Greer Begbie is concerned primarily about one thing when shopping for her son's college textbooks: price.
The southern New Jersey mother, whose son Chris is a junior finance major at Towson University, scours Web sites, including Half.com and Amazon.com, for the best deals. She almost always buys used books. She says new, full-price textbooks are too expensive.
"It's a rip-off," Begbie said. "You can end up paying way too much."
The cost of college textbooks has been an issue for years. But as students head back to school, they and their parents have more alternatives than ever to the traditional campus bookstore. Web sites are selling books for half-price or less. Other sites rent textbooks for less than the cost of buying. Legislation passed by the Maryland General Assembly this year is expected to ease some of the costs, though it doesn't require bookstores to lower prices.
The Government Accountability Office found that textbook prices increased 186 percent from 1986 to 2004, while inflation rose 72 percent. The GAO said textbooks and supplies for full-time students at four-year universities ran about $898 in 2004. National Internet movements, such as Maketextbooksaffordable.org, are pushing to bring costs down.
University bookstores are having to adapt to stay competitive. The bookstore at Towson University, for instance, revamped its price list after losing $500,000 in sales last year. There are more used books on the shelves as the bookstore works more closely with professors on deciding what books will be used for classes. The bookstore is considering renting out books.
The College of Southern Maryland tested a rental program of its own last year and expanded it because it was successful.
In the meantime, an Internet movement is slowly growing to help students beat the rising costs of textbooks. The latest is in the proliferation of sites that rent books. Chegg.com rents out textbooks at a savings of 65 percent to 85 percent of what it would cost to buy new.
"The textbook problem has existed for students for a long time," said Jim Safka, CEO of Chegg.com. "The difference is when I was in school, there was no Internet and no other alternatives to buy books."
Campusbookrentals.com was started by Alan Martin after he became frustrated with book costs while working on a master's degree at Weber State University in Utah. He said students save an average of 50 percent to 60 percent by renting textbooks. They send books back in an envelope with prepaid postage that the company sends after a book is rented.
"Every student feels the frustration of paying for books," said Martin, whose site serves 4,000 campuses across the country. "You can muster up the money to pay tuition, but it just doesn't seem right to pay so much for books. "
Bookfinder.com recently started a service that allows students to comparison shop by showing the price of a book on various Internet sites.
State Sen. James C. Rosapepe, who represents an area that includes College Park and the University of Maryland, said high textbook costs are caused in part by lack of competition. Rosapepe, who co-sponsored legislation designed to lower textbook costs, said a small number of bookstores and publishers have long had a near-monopoly on the textbook market. Some bookstores sign exclusive agreements with book companies, such as Barnes & Noble, that make it hard for others to compete.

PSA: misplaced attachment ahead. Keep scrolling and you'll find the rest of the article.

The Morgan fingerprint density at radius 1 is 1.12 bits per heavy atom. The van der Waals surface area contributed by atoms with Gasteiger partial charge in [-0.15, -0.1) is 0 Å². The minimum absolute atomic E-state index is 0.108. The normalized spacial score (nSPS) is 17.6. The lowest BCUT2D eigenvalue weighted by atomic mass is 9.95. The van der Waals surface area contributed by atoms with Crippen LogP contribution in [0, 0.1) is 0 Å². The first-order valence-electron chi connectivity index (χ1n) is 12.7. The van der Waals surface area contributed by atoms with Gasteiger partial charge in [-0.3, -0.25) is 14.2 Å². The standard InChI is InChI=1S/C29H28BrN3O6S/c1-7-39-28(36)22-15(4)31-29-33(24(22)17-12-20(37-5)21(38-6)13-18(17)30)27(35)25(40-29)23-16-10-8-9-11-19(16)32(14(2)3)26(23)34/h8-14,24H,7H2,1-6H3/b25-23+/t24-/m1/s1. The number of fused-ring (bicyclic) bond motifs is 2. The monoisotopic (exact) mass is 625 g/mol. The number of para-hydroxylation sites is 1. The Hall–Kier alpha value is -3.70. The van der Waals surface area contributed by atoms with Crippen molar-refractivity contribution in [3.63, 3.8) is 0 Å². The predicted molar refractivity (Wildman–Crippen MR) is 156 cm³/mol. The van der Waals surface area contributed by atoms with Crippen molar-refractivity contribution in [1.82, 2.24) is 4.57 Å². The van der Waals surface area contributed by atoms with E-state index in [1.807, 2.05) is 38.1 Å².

The legislation, which the Assembly passed this year, encourages professors to consider whether older editions of books, which are more likely to be available used and thus are cheaper, can be assigned for a course. It also tells them to make sure that all parts of a "bundle," which includes textbook and supplemental materials, will be used in a class. It also requires bookstores to release the ISBN (each book's unique identifying number) in time for students to comparison shop. It is unclear how much money the legislation will save students.
"Will it create huge price changes? I don't think so," Rosapepe said. "Will it help modify prices? It could."
Campus bookstores say they are often made out to be the bad guys in the debate over textbook prices. They contend that publishers control book prices and that the stores operate on slim margins. Store managers say they have to make a profit to keep stores running. Money from campus bookstores also is used to fund school initiatives.
"We are trying to do what we can to make it as painless as possible for students," said Rosemary Epperson, director of the University Store at Towson.
Marcy Gannon, manager of the store at the College of Southern Maryland, said publishers sometimes raise the price of a textbook a few times a year.
"We have no control over it," she said.
Besides the rental program, the bookstore has instituted textbook sale days and is offering digital books, Gannon said. She said the campus began working more closely with professors before the state legislation was passed. It has also kept shipping costs on online orders stable even though the costs have gone up.
But even as bookstores work on ways to keep students buying, they'll have a hard time earning their loyalty.
Phillip Lester and Elisabeth Flood, both Towson University seniors from Elkton, said the campus bookstore is the last place they will buy their books.
Both said they prefer to shop at the Towson Book Exchange, an off-campus bookstore, because it is cheaper. They also shop at Half.com. They said they had not heard about rental options, but that that sounded like another good alternative.
Helen Sundqvist said she likes the convenience of the campus bookstore. The 22-year-old sophomore from Sweden ordered all her books via the Internet at the Towson bookstore.
"It's easy," said Sundqvist, who is majoring in political science. "The prices can be expensive. But it is what it is."
Don't want to buy from your campus bookstore? Try these sites: